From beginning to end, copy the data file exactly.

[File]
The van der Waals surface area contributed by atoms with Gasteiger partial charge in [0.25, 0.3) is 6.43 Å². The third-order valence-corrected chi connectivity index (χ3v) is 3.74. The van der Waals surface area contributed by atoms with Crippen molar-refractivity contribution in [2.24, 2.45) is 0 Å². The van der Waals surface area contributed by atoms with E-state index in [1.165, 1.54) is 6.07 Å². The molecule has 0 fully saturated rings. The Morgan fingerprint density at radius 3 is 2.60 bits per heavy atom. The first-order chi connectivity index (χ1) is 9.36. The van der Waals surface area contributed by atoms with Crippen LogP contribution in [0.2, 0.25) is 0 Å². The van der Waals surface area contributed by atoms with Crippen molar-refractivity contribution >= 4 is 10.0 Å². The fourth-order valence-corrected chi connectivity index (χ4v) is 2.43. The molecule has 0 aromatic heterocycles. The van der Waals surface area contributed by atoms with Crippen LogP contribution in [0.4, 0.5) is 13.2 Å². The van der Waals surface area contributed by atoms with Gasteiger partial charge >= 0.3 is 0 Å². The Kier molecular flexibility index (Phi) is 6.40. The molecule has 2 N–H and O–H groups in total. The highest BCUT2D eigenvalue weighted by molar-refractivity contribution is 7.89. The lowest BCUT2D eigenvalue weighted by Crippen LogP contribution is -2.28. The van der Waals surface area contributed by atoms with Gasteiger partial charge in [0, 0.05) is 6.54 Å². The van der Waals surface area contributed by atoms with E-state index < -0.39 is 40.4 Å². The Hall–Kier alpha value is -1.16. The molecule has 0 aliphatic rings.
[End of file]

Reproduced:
The van der Waals surface area contributed by atoms with Gasteiger partial charge in [0.25, 0.3) is 6.43 Å². The third-order valence-corrected chi connectivity index (χ3v) is 3.74. The van der Waals surface area contributed by atoms with Crippen molar-refractivity contribution in [2.24, 2.45) is 0 Å². The van der Waals surface area contributed by atoms with E-state index in [1.165, 1.54) is 6.07 Å². The molecule has 0 fully saturated rings. The Morgan fingerprint density at radius 3 is 2.60 bits per heavy atom. The first-order chi connectivity index (χ1) is 9.36. The van der Waals surface area contributed by atoms with Crippen LogP contribution in [0.2, 0.25) is 0 Å². The van der Waals surface area contributed by atoms with Crippen molar-refractivity contribution >= 4 is 10.0 Å². The fourth-order valence-corrected chi connectivity index (χ4v) is 2.43. The molecule has 0 aromatic heterocycles. The van der Waals surface area contributed by atoms with Crippen LogP contribution in [0.4, 0.5) is 13.2 Å². The van der Waals surface area contributed by atoms with Gasteiger partial charge >= 0.3 is 0 Å². The Kier molecular flexibility index (Phi) is 6.40. The molecule has 2 N–H and O–H groups in total. The highest BCUT2D eigenvalue weighted by molar-refractivity contribution is 7.89. The lowest BCUT2D eigenvalue weighted by Crippen LogP contribution is -2.28. The van der Waals surface area contributed by atoms with Gasteiger partial charge in [0, 0.05) is 6.54 Å². The van der Waals surface area contributed by atoms with E-state index < -0.39 is 40.4 Å². The Hall–Kier alpha value is -1.16. The molecule has 0 aliphatic rings.